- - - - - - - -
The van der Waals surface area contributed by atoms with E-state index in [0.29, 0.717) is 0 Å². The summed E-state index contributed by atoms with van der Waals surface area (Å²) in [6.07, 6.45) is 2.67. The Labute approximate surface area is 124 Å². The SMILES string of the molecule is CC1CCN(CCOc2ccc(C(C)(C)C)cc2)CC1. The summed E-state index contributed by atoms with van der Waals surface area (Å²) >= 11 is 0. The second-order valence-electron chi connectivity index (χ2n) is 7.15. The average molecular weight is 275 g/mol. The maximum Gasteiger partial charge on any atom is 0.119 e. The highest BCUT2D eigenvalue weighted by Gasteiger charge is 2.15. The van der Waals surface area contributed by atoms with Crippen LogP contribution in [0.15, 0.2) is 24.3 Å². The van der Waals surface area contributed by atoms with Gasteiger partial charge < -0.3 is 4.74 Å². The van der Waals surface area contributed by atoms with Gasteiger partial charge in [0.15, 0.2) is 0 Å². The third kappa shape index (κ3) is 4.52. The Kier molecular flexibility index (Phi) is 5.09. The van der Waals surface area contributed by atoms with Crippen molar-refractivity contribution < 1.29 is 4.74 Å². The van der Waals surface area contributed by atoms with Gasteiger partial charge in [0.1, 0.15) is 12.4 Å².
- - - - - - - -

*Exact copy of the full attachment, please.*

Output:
The van der Waals surface area contributed by atoms with E-state index in [0.29, 0.717) is 0 Å². The summed E-state index contributed by atoms with van der Waals surface area (Å²) in [6.07, 6.45) is 2.67. The Labute approximate surface area is 124 Å². The SMILES string of the molecule is CC1CCN(CCOc2ccc(C(C)(C)C)cc2)CC1. The summed E-state index contributed by atoms with van der Waals surface area (Å²) >= 11 is 0. The second-order valence-electron chi connectivity index (χ2n) is 7.15. The average molecular weight is 275 g/mol. The maximum Gasteiger partial charge on any atom is 0.119 e. The highest BCUT2D eigenvalue weighted by Gasteiger charge is 2.15. The van der Waals surface area contributed by atoms with Crippen LogP contribution in [0.15, 0.2) is 24.3 Å². The van der Waals surface area contributed by atoms with Gasteiger partial charge < -0.3 is 4.74 Å². The van der Waals surface area contributed by atoms with Gasteiger partial charge in [0.15, 0.2) is 0 Å². The third kappa shape index (κ3) is 4.52. The Kier molecular flexibility index (Phi) is 5.09. The van der Waals surface area contributed by atoms with Crippen molar-refractivity contribution < 1.29 is 4.74 Å². The van der Waals surface area contributed by atoms with Gasteiger partial charge in [0.1, 0.15) is 12.4 Å².